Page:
Ever since the trailblazers Meriwether Lewis and William Clark shared the fascinating details of their daring journey in 1804 across the country to the Pacific Ocean and back, Americans had craved details about the little-known western half of their country.
Scribner’s readers tracked the progress of western adventurers such as John C. Fremont with great excitement. His gritty accounts of scaling mountains and surviving blazing desert heat appeared in the nation’s newspapers as well as the penny press, a tabloid-style paper that sold for a penny a piece and made news affordable for the working class.
City dwellers envied the freedom of explorers like Fremont. “What a wild life,” wrote poet Henry Wadsworth Longfellow about Fremont’s heroic rambles across the West, “and what a fresh kind of existence!”
By the 1870s, the nation was also eager to escape the dark gloom cast by the recent Civil War. Thousands of families had lost loved ones: more than six hundred thousand American soldiers had perished in the four-year war. Cities and local economies had been ravaged by the fighting. Amid all of this, the wide blue skies of the West emanated hope for the nation’s downtrodden.
Holland continued to consider the colorful account he had received. What could be more exciting to readers than details about a yet-discovered American territory where hot waters leaped from the ground and steaming, blue pools funneled deep into the Earth? Yet, how absurd it all sounded. Bubbling pink mud? Jetting fountains? Could such a place truly exist?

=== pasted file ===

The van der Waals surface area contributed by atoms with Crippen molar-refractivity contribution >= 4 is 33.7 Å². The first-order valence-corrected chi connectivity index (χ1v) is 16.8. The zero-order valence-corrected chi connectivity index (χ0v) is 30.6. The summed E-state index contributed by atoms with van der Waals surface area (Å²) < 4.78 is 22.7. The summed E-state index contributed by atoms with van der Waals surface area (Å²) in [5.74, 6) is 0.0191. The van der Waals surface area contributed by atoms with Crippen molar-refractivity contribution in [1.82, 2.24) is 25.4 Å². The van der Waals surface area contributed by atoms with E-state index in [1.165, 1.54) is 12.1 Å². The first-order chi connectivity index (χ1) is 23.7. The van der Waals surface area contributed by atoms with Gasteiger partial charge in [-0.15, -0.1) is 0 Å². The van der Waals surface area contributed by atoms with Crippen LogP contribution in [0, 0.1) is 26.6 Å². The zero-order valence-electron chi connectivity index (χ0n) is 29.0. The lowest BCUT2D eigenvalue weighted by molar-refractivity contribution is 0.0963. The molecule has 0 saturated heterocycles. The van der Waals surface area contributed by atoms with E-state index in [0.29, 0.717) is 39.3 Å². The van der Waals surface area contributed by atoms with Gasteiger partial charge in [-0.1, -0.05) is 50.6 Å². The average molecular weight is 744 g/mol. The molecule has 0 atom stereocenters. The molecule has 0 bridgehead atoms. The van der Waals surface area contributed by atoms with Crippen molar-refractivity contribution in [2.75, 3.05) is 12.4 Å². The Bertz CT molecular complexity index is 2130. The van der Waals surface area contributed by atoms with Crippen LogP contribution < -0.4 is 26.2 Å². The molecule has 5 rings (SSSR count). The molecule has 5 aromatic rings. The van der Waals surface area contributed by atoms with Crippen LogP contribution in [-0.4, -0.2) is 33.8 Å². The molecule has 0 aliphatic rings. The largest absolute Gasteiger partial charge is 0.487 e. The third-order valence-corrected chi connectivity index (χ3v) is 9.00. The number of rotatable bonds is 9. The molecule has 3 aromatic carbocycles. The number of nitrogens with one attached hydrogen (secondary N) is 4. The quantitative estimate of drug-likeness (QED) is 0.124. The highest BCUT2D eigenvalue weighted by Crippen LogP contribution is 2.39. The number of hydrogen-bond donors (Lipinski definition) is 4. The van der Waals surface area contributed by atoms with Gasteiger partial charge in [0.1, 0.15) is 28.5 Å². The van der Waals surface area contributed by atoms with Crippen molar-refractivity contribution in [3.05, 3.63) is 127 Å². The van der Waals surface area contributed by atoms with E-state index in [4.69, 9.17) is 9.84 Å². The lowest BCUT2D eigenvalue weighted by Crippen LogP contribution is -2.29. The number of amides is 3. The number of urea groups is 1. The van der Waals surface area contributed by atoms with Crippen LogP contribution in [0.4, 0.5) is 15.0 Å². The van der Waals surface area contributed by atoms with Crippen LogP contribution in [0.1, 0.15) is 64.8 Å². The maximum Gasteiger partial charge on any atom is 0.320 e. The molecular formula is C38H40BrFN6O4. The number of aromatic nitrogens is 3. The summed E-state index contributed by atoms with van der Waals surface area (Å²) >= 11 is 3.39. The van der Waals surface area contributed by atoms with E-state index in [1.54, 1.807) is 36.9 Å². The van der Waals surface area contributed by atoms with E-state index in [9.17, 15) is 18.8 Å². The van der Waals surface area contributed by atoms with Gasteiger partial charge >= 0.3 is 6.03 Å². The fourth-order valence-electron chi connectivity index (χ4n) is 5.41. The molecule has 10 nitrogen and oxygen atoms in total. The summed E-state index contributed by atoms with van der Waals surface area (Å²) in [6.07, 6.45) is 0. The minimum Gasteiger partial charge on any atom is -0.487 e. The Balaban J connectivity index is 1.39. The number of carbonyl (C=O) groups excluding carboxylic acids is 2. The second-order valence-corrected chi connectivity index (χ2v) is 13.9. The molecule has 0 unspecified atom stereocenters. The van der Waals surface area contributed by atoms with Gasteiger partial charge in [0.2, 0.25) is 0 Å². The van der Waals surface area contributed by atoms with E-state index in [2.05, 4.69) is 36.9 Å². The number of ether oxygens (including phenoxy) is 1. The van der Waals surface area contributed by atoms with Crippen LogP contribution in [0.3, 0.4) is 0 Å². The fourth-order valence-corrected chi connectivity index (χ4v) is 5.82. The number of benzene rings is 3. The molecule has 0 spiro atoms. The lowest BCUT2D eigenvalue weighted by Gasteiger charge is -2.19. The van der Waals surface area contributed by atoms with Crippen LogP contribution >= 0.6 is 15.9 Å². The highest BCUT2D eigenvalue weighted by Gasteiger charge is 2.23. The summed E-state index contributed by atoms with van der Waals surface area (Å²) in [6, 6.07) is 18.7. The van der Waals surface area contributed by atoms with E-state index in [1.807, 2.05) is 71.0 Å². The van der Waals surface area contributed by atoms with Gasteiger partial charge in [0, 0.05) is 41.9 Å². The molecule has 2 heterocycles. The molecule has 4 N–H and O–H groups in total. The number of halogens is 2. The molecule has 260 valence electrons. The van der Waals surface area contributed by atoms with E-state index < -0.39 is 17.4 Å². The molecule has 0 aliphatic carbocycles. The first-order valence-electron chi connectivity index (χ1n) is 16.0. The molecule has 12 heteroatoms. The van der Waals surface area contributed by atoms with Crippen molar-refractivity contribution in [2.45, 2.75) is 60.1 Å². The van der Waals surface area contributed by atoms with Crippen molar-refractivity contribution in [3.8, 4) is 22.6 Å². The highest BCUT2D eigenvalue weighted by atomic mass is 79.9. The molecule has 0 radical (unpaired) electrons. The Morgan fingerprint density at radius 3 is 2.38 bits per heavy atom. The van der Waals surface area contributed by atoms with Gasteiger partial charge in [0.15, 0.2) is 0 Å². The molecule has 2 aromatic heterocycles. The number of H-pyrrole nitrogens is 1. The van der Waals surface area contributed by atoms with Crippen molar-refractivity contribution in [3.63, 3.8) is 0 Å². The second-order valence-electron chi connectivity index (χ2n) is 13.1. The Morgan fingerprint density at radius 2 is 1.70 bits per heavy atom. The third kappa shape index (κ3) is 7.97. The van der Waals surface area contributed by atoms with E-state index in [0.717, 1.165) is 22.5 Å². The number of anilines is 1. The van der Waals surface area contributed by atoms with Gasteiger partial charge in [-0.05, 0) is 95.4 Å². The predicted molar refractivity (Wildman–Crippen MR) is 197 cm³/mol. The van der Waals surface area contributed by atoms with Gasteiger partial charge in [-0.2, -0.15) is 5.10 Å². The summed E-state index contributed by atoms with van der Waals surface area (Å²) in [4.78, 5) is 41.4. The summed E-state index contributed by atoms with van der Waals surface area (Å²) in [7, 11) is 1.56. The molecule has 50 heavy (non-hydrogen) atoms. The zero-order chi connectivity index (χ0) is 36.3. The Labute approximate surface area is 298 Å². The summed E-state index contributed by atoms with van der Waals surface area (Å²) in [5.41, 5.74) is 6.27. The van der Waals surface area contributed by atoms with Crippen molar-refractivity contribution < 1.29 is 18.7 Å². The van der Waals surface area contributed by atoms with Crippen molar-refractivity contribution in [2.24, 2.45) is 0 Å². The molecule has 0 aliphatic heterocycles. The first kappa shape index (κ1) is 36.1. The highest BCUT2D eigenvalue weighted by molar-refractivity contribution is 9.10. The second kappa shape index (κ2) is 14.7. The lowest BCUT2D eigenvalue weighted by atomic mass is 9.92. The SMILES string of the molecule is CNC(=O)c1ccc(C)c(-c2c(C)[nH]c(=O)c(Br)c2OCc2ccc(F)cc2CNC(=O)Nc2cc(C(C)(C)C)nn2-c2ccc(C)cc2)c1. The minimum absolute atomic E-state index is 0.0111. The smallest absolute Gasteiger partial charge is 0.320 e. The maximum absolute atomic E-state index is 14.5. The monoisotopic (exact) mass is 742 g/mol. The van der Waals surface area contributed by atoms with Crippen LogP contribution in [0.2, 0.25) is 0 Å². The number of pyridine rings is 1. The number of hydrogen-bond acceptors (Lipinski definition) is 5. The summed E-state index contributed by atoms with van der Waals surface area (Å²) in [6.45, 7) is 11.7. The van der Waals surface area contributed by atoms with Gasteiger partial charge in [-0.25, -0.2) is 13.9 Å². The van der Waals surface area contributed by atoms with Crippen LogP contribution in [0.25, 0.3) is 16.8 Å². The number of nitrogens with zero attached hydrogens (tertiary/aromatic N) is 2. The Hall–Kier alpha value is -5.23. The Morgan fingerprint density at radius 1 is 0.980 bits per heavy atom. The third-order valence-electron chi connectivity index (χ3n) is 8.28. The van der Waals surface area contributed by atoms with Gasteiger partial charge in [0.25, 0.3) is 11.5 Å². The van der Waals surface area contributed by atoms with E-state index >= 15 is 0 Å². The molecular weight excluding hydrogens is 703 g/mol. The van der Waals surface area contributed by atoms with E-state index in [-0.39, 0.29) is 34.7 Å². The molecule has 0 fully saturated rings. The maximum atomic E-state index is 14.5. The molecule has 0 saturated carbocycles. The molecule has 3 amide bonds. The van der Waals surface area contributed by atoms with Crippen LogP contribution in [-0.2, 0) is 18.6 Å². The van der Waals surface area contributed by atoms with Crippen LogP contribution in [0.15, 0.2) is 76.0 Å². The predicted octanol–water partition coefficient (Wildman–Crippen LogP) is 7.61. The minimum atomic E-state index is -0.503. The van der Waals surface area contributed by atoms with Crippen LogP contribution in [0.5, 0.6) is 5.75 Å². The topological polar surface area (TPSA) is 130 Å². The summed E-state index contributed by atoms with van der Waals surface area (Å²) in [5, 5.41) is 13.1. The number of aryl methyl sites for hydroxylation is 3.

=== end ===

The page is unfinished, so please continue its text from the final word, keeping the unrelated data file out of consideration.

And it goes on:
As a journalist, Holland also had to consider the reputation of the magazine. Should he take a chance on such sensational-sounding material?
The account’s author, Nathaniel Langford, was evidently well educated. The former banker had moved to the Montana Territory shortly after gold was struck in the region in 1863. Furthermore, Langford was joined on his journey by several other leading citizens of the Montana Territory, including a former major general in the Civil War, a journalist, and an attorney.
After much consideration, Holland decided to publish Langford’s account of the peculiar paradise near the Montana Territory. The editor ultimately believed in giving his readers the intriguing stories they desired.
By the following spring, Langford’s story, told in his own words, appeared in Scribner’s. An artist was tasked with illustrating the unusual marvels the traveler had described, but with no photographs or firsthand experience to reference, the artist relied heavily on his own imagination.
Despite Langford’s intelligent prose, the story about the wondrous region out West was rejected by many readers. Some wrote letters to the magazine’s office, mocking the paper for printing nonsense and accusing Holland of abandoning his ethics. One reader dismissed Langford as “the champion liar of the Northwest.”
Many Easterners accepted that the American West was home to surprising scenery. But, for some, the land adorned with boiling craters and rocketing fountains sounded too fantastic to be true.